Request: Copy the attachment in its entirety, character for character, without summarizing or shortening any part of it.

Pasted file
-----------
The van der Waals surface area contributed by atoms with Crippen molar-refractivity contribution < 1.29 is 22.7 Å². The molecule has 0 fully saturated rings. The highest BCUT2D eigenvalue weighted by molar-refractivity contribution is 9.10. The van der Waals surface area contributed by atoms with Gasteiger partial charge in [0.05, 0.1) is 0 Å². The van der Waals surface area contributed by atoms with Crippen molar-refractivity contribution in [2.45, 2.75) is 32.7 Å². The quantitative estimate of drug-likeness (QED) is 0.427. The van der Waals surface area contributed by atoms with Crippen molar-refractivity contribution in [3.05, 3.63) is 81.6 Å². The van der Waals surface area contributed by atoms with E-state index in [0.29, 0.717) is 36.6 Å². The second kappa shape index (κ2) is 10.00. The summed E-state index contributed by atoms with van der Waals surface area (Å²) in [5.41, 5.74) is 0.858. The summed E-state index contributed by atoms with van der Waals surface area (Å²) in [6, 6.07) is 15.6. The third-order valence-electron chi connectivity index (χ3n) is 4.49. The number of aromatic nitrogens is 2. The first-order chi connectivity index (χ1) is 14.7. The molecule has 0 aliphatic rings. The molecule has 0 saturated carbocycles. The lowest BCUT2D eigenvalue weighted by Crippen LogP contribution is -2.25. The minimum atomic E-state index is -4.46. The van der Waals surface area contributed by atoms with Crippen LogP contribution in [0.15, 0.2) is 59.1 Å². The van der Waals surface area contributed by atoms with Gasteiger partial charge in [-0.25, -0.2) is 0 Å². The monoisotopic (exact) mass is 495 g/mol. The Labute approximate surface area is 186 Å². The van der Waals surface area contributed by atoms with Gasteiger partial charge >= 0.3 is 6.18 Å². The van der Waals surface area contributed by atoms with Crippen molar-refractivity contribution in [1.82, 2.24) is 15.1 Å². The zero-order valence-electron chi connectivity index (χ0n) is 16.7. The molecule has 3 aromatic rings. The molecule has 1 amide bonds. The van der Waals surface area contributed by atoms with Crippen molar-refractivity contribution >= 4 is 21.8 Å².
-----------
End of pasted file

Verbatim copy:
The van der Waals surface area contributed by atoms with Crippen molar-refractivity contribution < 1.29 is 22.7 Å². The molecule has 0 fully saturated rings. The highest BCUT2D eigenvalue weighted by molar-refractivity contribution is 9.10. The van der Waals surface area contributed by atoms with Gasteiger partial charge in [0.05, 0.1) is 0 Å². The van der Waals surface area contributed by atoms with Crippen molar-refractivity contribution in [2.45, 2.75) is 32.7 Å². The quantitative estimate of drug-likeness (QED) is 0.427. The van der Waals surface area contributed by atoms with Crippen molar-refractivity contribution in [3.05, 3.63) is 81.6 Å². The van der Waals surface area contributed by atoms with E-state index in [0.29, 0.717) is 36.6 Å². The second kappa shape index (κ2) is 10.00. The summed E-state index contributed by atoms with van der Waals surface area (Å²) in [5.41, 5.74) is 0.858. The summed E-state index contributed by atoms with van der Waals surface area (Å²) in [6, 6.07) is 15.6. The third-order valence-electron chi connectivity index (χ3n) is 4.49. The number of aromatic nitrogens is 2. The first-order chi connectivity index (χ1) is 14.7. The molecule has 0 aliphatic rings. The molecule has 0 saturated carbocycles. The lowest BCUT2D eigenvalue weighted by Crippen LogP contribution is -2.25. The minimum atomic E-state index is -4.46. The van der Waals surface area contributed by atoms with Crippen LogP contribution in [0.15, 0.2) is 59.1 Å². The van der Waals surface area contributed by atoms with Gasteiger partial charge in [-0.25, -0.2) is 0 Å². The monoisotopic (exact) mass is 495 g/mol. The Labute approximate surface area is 186 Å². The van der Waals surface area contributed by atoms with Gasteiger partial charge >= 0.3 is 6.18 Å². The van der Waals surface area contributed by atoms with Crippen molar-refractivity contribution in [1.82, 2.24) is 15.1 Å². The zero-order valence-electron chi connectivity index (χ0n) is 16.7. The molecule has 3 aromatic rings. The molecule has 1 amide bonds. The van der Waals surface area contributed by atoms with Crippen molar-refractivity contribution >= 4 is 21.8 Å².